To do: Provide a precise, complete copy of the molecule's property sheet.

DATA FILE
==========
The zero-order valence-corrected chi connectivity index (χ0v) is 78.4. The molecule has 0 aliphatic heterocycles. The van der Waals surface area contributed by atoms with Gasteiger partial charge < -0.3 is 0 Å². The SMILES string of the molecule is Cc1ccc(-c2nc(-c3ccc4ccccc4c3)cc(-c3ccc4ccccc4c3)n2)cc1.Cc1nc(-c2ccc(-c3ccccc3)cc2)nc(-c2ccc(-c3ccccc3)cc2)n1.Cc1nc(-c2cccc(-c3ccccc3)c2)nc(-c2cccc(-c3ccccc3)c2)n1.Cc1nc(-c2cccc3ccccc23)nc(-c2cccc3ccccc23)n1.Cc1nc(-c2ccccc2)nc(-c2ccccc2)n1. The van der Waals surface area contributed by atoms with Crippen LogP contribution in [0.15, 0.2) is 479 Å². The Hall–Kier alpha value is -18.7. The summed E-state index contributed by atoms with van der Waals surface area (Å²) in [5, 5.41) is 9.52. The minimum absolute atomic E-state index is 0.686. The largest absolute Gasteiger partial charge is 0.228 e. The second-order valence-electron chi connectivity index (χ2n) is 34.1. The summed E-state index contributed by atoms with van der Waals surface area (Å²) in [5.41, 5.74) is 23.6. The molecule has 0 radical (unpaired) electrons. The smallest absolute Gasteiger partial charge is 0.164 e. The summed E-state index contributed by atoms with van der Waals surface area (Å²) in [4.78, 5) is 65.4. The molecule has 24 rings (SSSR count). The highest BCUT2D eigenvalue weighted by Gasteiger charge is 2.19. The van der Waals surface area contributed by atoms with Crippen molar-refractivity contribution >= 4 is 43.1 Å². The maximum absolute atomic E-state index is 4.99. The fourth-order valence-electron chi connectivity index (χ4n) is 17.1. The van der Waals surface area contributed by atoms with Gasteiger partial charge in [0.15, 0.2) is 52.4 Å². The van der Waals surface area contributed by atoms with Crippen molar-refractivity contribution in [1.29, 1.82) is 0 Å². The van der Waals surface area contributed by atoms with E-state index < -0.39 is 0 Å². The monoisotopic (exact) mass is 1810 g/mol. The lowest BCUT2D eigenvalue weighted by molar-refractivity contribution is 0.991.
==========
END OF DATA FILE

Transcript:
The zero-order valence-corrected chi connectivity index (χ0v) is 78.4. The molecule has 0 aliphatic heterocycles. The van der Waals surface area contributed by atoms with Gasteiger partial charge < -0.3 is 0 Å². The SMILES string of the molecule is Cc1ccc(-c2nc(-c3ccc4ccccc4c3)cc(-c3ccc4ccccc4c3)n2)cc1.Cc1nc(-c2ccc(-c3ccccc3)cc2)nc(-c2ccc(-c3ccccc3)cc2)n1.Cc1nc(-c2cccc(-c3ccccc3)c2)nc(-c2cccc(-c3ccccc3)c2)n1.Cc1nc(-c2cccc3ccccc23)nc(-c2cccc3ccccc23)n1.Cc1nc(-c2ccccc2)nc(-c2ccccc2)n1. The van der Waals surface area contributed by atoms with Crippen LogP contribution in [0.15, 0.2) is 479 Å². The Hall–Kier alpha value is -18.7. The summed E-state index contributed by atoms with van der Waals surface area (Å²) in [5, 5.41) is 9.52. The minimum absolute atomic E-state index is 0.686. The largest absolute Gasteiger partial charge is 0.228 e. The second-order valence-electron chi connectivity index (χ2n) is 34.1. The summed E-state index contributed by atoms with van der Waals surface area (Å²) in [5.41, 5.74) is 23.6. The molecule has 0 radical (unpaired) electrons. The smallest absolute Gasteiger partial charge is 0.164 e. The summed E-state index contributed by atoms with van der Waals surface area (Å²) in [4.78, 5) is 65.4. The molecule has 24 rings (SSSR count). The highest BCUT2D eigenvalue weighted by Gasteiger charge is 2.19. The van der Waals surface area contributed by atoms with Crippen molar-refractivity contribution >= 4 is 43.1 Å². The maximum absolute atomic E-state index is 4.99. The fourth-order valence-electron chi connectivity index (χ4n) is 17.1. The van der Waals surface area contributed by atoms with Gasteiger partial charge in [0.15, 0.2) is 52.4 Å². The van der Waals surface area contributed by atoms with Crippen molar-refractivity contribution in [1.29, 1.82) is 0 Å². The van der Waals surface area contributed by atoms with E-state index < -0.39 is 0 Å². The monoisotopic (exact) mass is 1810 g/mol. The lowest BCUT2D eigenvalue weighted by molar-refractivity contribution is 0.991.